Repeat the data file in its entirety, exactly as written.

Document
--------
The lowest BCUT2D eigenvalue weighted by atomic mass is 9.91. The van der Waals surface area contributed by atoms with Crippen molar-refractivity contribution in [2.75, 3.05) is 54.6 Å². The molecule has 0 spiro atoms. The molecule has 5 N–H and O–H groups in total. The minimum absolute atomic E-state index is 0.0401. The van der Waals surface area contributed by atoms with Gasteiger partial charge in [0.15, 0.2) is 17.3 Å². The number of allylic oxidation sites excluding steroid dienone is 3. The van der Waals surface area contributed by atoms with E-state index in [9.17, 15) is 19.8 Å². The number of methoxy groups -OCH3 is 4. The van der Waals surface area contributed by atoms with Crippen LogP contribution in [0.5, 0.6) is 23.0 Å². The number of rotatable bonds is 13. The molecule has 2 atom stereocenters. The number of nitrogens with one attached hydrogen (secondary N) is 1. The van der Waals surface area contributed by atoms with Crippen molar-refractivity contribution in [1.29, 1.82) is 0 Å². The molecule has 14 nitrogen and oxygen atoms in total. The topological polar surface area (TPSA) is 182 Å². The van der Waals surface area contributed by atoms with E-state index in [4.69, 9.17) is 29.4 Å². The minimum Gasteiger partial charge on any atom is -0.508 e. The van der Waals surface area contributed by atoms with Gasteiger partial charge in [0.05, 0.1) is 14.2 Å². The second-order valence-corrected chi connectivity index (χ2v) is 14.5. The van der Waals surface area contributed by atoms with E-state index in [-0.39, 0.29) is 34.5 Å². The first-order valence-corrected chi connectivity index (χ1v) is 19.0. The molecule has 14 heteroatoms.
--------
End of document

The lowest BCUT2D eigenvalue weighted by atomic mass is 9.91. The van der Waals surface area contributed by atoms with Crippen molar-refractivity contribution in [2.75, 3.05) is 54.6 Å². The molecule has 0 spiro atoms. The molecule has 5 N–H and O–H groups in total. The minimum absolute atomic E-state index is 0.0401. The van der Waals surface area contributed by atoms with Gasteiger partial charge in [0.15, 0.2) is 17.3 Å². The number of allylic oxidation sites excluding steroid dienone is 3. The van der Waals surface area contributed by atoms with E-state index in [9.17, 15) is 19.8 Å². The number of methoxy groups -OCH3 is 4. The van der Waals surface area contributed by atoms with Crippen LogP contribution in [0.5, 0.6) is 23.0 Å². The number of rotatable bonds is 13. The molecule has 2 atom stereocenters. The number of nitrogens with one attached hydrogen (secondary N) is 1. The van der Waals surface area contributed by atoms with Crippen molar-refractivity contribution in [1.29, 1.82) is 0 Å². The molecule has 14 nitrogen and oxygen atoms in total. The topological polar surface area (TPSA) is 182 Å². The van der Waals surface area contributed by atoms with E-state index in [4.69, 9.17) is 29.4 Å². The minimum Gasteiger partial charge on any atom is -0.508 e. The van der Waals surface area contributed by atoms with Gasteiger partial charge in [0.05, 0.1) is 14.2 Å². The second-order valence-corrected chi connectivity index (χ2v) is 14.5. The van der Waals surface area contributed by atoms with E-state index in [-0.39, 0.29) is 34.5 Å². The first-order valence-corrected chi connectivity index (χ1v) is 19.0. The molecule has 14 heteroatoms.